20th MAINE: THOMAS CHAMBERLAIN’S COMMISSION AS BREVET MAJOR, “FOR DISTINGUISHED GALLANTRY AT THE BATTLES OF BETHESDA CHURCH AND PEEBLE’S FARM, VIRGINIA.”

$6,500.00

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Item Code: 846-246

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Thomas Chamberlain will need no introduction to students of Gettysburg. Born in 1841, he was the youngest brother of Joshua Lawrence Chamberlain, who earned fame as the commander of the 20th Maine at Gettysburg, defending the Union left on Little Round Top, and leading a downhill bayonet charge in a bold, last-ditch, and successful effort to drive back attacking Confederates of Hood’s division on July 2. The younger Chamberlain was acting regimental adjutant in the battle, the executive officer serving at the Colonel’s side, and was specifically mentioned by the Colonel who sent him to the commander of the color company in the very midst of the fighting when he noticed that most of the colorguard, in the center of the line, had been shot down.

Thomas Chamberlain continued to serve in the regiment even after his brother went on to brigade command. Bethesda Church was one of several names given to the fighting on 30 May 1864 near Totopotomoy Creek when Lee struck at the Fifth Corps as Grant maneuvered around his right flank. The Confederates had some initial successes, but were unable to capitalize on them and Grant continued his advance toward Cold Harbor. Peebles’ Farm was fought exactly four months later, on September 30 as the Fifth Corps again struck Lee’s right, as his army lay in front of Petersburg, in an effort to cut the Boydton Plank Road. This time Union forces could not improve upon initial successes. Although they drew back Confederate reinforcements headed to reinforce Lee’s left against simultaneous attacks at Fort Harrison and fighting sputtered on for several days, the Boydton Plank Road remained open as a supply route.

Thomas Chamberlain had enlisted and mustered into Company I of the 20th Maine as a sergeant 29 August 1862. Made acting second lieutenant of Co. D in November, he was commissioned first lieutenant of Co. G in January 1863 and was acting adjutant by April, a post he continued in after Joshua Chamberlain became colonel in May. He was promoted to Captain of Co. G in Fall 1863 and served in action with the regiment until November 1864 when he was posted division provost marshal. This still placed him in harm’s way, however, and he received two further brevets, to Lt. Colonel and Colonel, in part for his actions at Five Forks in 1865.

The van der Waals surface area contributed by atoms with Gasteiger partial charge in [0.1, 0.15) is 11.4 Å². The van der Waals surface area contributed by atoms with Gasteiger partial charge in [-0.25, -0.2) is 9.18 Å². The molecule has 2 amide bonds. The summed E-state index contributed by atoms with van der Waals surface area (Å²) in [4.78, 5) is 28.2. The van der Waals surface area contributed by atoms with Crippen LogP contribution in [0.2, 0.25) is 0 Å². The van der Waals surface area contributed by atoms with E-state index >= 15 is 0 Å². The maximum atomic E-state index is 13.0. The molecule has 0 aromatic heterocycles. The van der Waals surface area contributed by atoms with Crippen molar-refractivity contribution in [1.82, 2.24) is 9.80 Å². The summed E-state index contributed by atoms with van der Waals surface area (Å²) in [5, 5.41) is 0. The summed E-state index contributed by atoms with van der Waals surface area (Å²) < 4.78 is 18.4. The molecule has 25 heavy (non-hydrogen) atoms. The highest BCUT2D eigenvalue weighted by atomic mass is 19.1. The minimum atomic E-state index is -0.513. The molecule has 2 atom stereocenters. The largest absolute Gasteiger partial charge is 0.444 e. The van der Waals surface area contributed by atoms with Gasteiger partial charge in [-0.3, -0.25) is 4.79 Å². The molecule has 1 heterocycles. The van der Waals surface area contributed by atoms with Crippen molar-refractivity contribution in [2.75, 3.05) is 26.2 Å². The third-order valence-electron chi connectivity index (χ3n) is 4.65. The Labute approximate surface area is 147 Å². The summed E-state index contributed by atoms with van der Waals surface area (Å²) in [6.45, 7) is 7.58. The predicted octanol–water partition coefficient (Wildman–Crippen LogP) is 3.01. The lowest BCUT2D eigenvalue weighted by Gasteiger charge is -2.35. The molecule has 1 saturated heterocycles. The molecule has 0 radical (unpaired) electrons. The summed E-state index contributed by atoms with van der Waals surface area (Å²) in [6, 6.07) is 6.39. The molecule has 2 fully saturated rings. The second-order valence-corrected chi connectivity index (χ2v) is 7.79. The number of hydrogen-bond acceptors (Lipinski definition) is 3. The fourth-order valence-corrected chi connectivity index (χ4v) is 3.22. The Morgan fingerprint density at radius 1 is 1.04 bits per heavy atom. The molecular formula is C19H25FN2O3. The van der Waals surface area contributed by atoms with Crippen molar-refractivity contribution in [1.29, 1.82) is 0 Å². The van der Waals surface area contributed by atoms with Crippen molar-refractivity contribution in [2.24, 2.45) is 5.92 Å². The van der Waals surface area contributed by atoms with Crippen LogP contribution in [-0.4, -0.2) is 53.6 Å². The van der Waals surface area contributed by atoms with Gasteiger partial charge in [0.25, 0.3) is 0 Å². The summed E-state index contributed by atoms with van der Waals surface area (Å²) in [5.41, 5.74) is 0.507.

The commission is fully filled out in legible dark brown ink with no fading, dated May 1865 and conferring the brevet rank of major from March, with blue seal at top left and at bottom the signature of Secretary of War Edwin Stanton and the stamped signature of President Andrew Johnson (absolutely correct for the time period due to a hand injury he had suffered.) It is very nicely displayed in a clear two-sided frame that shows off everything in the document: blue seal, signatures, etc., but especially the citation at upper center: “. . . for distinguished gallantry at the battles of Bethesda Church and Peebles Farm Virginia.”

With the commission is a set of infantry major’s shoulder straps. They are of typical wartime construction, with an open back and gilt bullion borders with jaceron wire edging inside and out. The center ground is light blue and the rank insignia is a gold oakleaf at either end, signifying a major of infantry. Accompanying both pieces is a file of information including a 2020 dated bill of sale, photographs of the items and signed description by Janet and Bedford Hayes of Gunsight Antiques, Standish, Maine. At the time of the sale the commission and straps were accompanied by a signed CDV and a tintype of Thomas Chamberlain. These were apparently split off by the collector. The signed bill of sale, however, explicitly states the commission and shoulder straps had belonged to Thomas Chamberlain and the catalog description, picturing both, states they had been acquired together from a private estate and the photograph clearly shows these to be the same straps, which are displayed in a clear case.

This is in excellent condition and displays wonderfully. It would be impressive no matter to whom it was awarded, but Twentieth Maine items are scarce and by the time you get to anything directly related to the Chamberlains, you are in pretty rarified territory. This could be the centerpiece of a very nice collection.  [sr]

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